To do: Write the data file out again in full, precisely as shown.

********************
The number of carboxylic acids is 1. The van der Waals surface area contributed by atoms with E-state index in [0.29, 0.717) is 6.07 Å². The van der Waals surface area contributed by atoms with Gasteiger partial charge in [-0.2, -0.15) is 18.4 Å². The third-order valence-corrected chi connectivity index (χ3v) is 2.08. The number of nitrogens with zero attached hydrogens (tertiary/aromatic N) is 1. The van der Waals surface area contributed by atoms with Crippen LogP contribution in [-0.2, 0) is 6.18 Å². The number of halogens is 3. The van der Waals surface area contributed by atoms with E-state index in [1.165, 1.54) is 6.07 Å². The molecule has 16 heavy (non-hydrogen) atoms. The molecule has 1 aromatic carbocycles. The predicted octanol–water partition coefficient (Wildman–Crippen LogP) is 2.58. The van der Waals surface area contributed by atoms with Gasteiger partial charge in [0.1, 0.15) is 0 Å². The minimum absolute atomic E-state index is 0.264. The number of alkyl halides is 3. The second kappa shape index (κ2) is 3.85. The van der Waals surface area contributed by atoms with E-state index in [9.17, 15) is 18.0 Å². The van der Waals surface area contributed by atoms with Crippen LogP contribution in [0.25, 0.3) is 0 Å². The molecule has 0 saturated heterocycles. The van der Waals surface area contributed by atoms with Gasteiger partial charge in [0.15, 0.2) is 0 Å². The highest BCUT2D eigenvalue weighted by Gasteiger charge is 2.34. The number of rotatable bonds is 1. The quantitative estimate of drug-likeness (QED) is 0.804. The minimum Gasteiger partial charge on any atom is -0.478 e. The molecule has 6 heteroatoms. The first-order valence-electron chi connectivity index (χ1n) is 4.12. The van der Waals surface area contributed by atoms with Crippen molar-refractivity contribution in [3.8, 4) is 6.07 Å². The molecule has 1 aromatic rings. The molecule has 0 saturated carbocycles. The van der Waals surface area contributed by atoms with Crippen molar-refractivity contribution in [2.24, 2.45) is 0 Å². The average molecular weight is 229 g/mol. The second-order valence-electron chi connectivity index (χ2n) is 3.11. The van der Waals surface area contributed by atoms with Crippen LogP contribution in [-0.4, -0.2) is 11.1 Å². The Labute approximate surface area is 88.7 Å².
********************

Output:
The number of carboxylic acids is 1. The van der Waals surface area contributed by atoms with E-state index in [0.29, 0.717) is 6.07 Å². The van der Waals surface area contributed by atoms with Gasteiger partial charge in [-0.2, -0.15) is 18.4 Å². The third-order valence-corrected chi connectivity index (χ3v) is 2.08. The number of nitrogens with zero attached hydrogens (tertiary/aromatic N) is 1. The van der Waals surface area contributed by atoms with Crippen LogP contribution in [-0.2, 0) is 6.18 Å². The number of halogens is 3. The van der Waals surface area contributed by atoms with E-state index in [1.165, 1.54) is 6.07 Å². The molecule has 16 heavy (non-hydrogen) atoms. The molecule has 1 aromatic carbocycles. The predicted octanol–water partition coefficient (Wildman–Crippen LogP) is 2.58. The van der Waals surface area contributed by atoms with Gasteiger partial charge in [0.1, 0.15) is 0 Å². The minimum absolute atomic E-state index is 0.264. The number of alkyl halides is 3. The second kappa shape index (κ2) is 3.85. The van der Waals surface area contributed by atoms with E-state index in [9.17, 15) is 18.0 Å². The van der Waals surface area contributed by atoms with Crippen LogP contribution in [0.25, 0.3) is 0 Å². The molecule has 0 saturated heterocycles. The van der Waals surface area contributed by atoms with Gasteiger partial charge in [0.15, 0.2) is 0 Å². The highest BCUT2D eigenvalue weighted by Gasteiger charge is 2.34. The number of rotatable bonds is 1. The quantitative estimate of drug-likeness (QED) is 0.804. The minimum Gasteiger partial charge on any atom is -0.478 e. The molecule has 6 heteroatoms. The first-order valence-electron chi connectivity index (χ1n) is 4.12. The van der Waals surface area contributed by atoms with Crippen molar-refractivity contribution in [3.8, 4) is 6.07 Å². The molecule has 1 aromatic rings. The molecule has 0 saturated carbocycles. The van der Waals surface area contributed by atoms with Crippen molar-refractivity contribution in [2.24, 2.45) is 0 Å². The average molecular weight is 229 g/mol. The second-order valence-electron chi connectivity index (χ2n) is 3.11. The van der Waals surface area contributed by atoms with Crippen LogP contribution in [-0.4, -0.2) is 11.1 Å². The Labute approximate surface area is 88.7 Å².